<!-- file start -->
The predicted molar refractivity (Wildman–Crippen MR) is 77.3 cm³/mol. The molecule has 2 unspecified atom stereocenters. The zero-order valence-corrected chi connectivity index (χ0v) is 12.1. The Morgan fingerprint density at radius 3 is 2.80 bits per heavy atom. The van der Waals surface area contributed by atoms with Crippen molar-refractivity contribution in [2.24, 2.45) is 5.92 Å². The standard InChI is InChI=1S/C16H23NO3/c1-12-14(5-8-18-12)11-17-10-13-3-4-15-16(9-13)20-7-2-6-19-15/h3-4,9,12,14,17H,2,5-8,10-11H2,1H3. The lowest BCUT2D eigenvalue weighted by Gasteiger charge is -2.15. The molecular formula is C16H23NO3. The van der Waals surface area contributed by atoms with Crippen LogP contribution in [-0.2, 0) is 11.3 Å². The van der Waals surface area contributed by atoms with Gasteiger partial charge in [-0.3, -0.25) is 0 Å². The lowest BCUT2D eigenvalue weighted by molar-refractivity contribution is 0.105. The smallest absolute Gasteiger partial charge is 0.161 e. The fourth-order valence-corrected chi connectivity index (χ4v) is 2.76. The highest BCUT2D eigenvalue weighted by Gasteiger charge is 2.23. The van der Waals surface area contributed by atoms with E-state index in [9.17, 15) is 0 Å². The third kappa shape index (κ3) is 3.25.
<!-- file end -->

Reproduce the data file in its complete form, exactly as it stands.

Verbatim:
The predicted molar refractivity (Wildman–Crippen MR) is 77.3 cm³/mol. The molecule has 2 unspecified atom stereocenters. The zero-order valence-corrected chi connectivity index (χ0v) is 12.1. The Morgan fingerprint density at radius 3 is 2.80 bits per heavy atom. The van der Waals surface area contributed by atoms with Crippen molar-refractivity contribution in [2.24, 2.45) is 5.92 Å². The standard InChI is InChI=1S/C16H23NO3/c1-12-14(5-8-18-12)11-17-10-13-3-4-15-16(9-13)20-7-2-6-19-15/h3-4,9,12,14,17H,2,5-8,10-11H2,1H3. The lowest BCUT2D eigenvalue weighted by Gasteiger charge is -2.15. The molecular formula is C16H23NO3. The van der Waals surface area contributed by atoms with Crippen LogP contribution in [-0.2, 0) is 11.3 Å². The van der Waals surface area contributed by atoms with Gasteiger partial charge in [-0.3, -0.25) is 0 Å². The lowest BCUT2D eigenvalue weighted by molar-refractivity contribution is 0.105. The smallest absolute Gasteiger partial charge is 0.161 e. The fourth-order valence-corrected chi connectivity index (χ4v) is 2.76. The highest BCUT2D eigenvalue weighted by Gasteiger charge is 2.23. The van der Waals surface area contributed by atoms with E-state index in [9.17, 15) is 0 Å². The third kappa shape index (κ3) is 3.25.